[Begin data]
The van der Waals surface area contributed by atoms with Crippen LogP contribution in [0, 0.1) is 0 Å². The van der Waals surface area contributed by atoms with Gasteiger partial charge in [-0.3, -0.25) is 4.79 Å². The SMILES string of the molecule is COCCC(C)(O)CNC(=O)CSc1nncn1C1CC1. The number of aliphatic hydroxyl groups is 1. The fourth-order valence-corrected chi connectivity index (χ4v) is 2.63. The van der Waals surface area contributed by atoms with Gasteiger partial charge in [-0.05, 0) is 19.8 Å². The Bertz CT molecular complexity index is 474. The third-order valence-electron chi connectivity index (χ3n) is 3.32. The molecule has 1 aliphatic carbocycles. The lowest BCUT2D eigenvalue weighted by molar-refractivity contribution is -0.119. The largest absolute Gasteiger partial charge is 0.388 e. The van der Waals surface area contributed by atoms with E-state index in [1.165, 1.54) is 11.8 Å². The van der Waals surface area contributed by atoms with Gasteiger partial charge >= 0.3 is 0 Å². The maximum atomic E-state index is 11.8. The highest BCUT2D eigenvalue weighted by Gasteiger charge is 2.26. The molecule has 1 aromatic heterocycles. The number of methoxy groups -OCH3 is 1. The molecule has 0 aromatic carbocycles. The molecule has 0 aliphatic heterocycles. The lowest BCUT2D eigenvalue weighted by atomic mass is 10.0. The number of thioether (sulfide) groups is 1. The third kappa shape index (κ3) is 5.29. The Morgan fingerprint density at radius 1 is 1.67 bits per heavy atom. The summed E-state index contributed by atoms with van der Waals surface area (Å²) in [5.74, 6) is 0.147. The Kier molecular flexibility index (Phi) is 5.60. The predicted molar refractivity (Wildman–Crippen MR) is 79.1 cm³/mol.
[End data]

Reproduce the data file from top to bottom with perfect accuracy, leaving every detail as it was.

The van der Waals surface area contributed by atoms with Crippen LogP contribution in [0, 0.1) is 0 Å². The van der Waals surface area contributed by atoms with Gasteiger partial charge in [-0.3, -0.25) is 4.79 Å². The SMILES string of the molecule is COCCC(C)(O)CNC(=O)CSc1nncn1C1CC1. The number of aliphatic hydroxyl groups is 1. The fourth-order valence-corrected chi connectivity index (χ4v) is 2.63. The van der Waals surface area contributed by atoms with Gasteiger partial charge in [-0.05, 0) is 19.8 Å². The Bertz CT molecular complexity index is 474. The third-order valence-electron chi connectivity index (χ3n) is 3.32. The molecule has 1 aliphatic carbocycles. The lowest BCUT2D eigenvalue weighted by molar-refractivity contribution is -0.119. The largest absolute Gasteiger partial charge is 0.388 e. The van der Waals surface area contributed by atoms with E-state index in [1.165, 1.54) is 11.8 Å². The van der Waals surface area contributed by atoms with Gasteiger partial charge >= 0.3 is 0 Å². The maximum atomic E-state index is 11.8. The highest BCUT2D eigenvalue weighted by Gasteiger charge is 2.26. The molecule has 1 aromatic heterocycles. The number of methoxy groups -OCH3 is 1. The molecule has 0 aromatic carbocycles. The molecule has 0 aliphatic heterocycles. The lowest BCUT2D eigenvalue weighted by atomic mass is 10.0. The number of thioether (sulfide) groups is 1. The third kappa shape index (κ3) is 5.29. The Morgan fingerprint density at radius 1 is 1.67 bits per heavy atom. The summed E-state index contributed by atoms with van der Waals surface area (Å²) in [5.74, 6) is 0.147. The Kier molecular flexibility index (Phi) is 5.60. The predicted molar refractivity (Wildman–Crippen MR) is 79.1 cm³/mol.